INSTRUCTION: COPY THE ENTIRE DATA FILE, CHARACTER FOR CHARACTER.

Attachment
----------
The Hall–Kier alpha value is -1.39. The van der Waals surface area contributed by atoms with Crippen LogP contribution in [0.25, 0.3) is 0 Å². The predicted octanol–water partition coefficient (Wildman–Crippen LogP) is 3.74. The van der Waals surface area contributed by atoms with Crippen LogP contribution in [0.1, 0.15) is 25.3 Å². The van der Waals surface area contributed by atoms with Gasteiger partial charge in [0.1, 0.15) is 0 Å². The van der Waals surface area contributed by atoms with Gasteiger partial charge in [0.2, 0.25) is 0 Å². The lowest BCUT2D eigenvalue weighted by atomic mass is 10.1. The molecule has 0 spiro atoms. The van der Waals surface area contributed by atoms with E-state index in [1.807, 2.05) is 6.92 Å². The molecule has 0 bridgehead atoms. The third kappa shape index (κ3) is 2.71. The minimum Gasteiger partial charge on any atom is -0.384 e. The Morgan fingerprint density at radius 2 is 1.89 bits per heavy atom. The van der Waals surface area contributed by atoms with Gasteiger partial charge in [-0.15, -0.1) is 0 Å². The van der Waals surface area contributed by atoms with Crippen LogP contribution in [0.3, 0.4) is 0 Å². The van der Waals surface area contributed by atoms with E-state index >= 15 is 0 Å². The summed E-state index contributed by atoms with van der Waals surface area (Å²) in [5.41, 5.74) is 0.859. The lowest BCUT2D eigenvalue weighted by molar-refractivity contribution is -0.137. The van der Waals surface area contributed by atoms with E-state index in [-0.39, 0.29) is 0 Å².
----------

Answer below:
The Hall–Kier alpha value is -1.39. The van der Waals surface area contributed by atoms with Crippen LogP contribution in [0.25, 0.3) is 0 Å². The predicted octanol–water partition coefficient (Wildman–Crippen LogP) is 3.74. The van der Waals surface area contributed by atoms with Crippen LogP contribution in [0.1, 0.15) is 25.3 Å². The van der Waals surface area contributed by atoms with Gasteiger partial charge in [0.1, 0.15) is 0 Å². The van der Waals surface area contributed by atoms with Gasteiger partial charge in [0.2, 0.25) is 0 Å². The lowest BCUT2D eigenvalue weighted by atomic mass is 10.1. The molecule has 0 spiro atoms. The van der Waals surface area contributed by atoms with E-state index in [1.807, 2.05) is 6.92 Å². The molecule has 0 bridgehead atoms. The third kappa shape index (κ3) is 2.71. The minimum Gasteiger partial charge on any atom is -0.384 e. The Morgan fingerprint density at radius 2 is 1.89 bits per heavy atom. The van der Waals surface area contributed by atoms with Gasteiger partial charge in [-0.15, -0.1) is 0 Å². The van der Waals surface area contributed by atoms with Crippen LogP contribution in [0.3, 0.4) is 0 Å². The van der Waals surface area contributed by atoms with E-state index >= 15 is 0 Å². The summed E-state index contributed by atoms with van der Waals surface area (Å²) in [5.41, 5.74) is 0.859. The lowest BCUT2D eigenvalue weighted by molar-refractivity contribution is -0.137. The van der Waals surface area contributed by atoms with E-state index in [-0.39, 0.29) is 0 Å².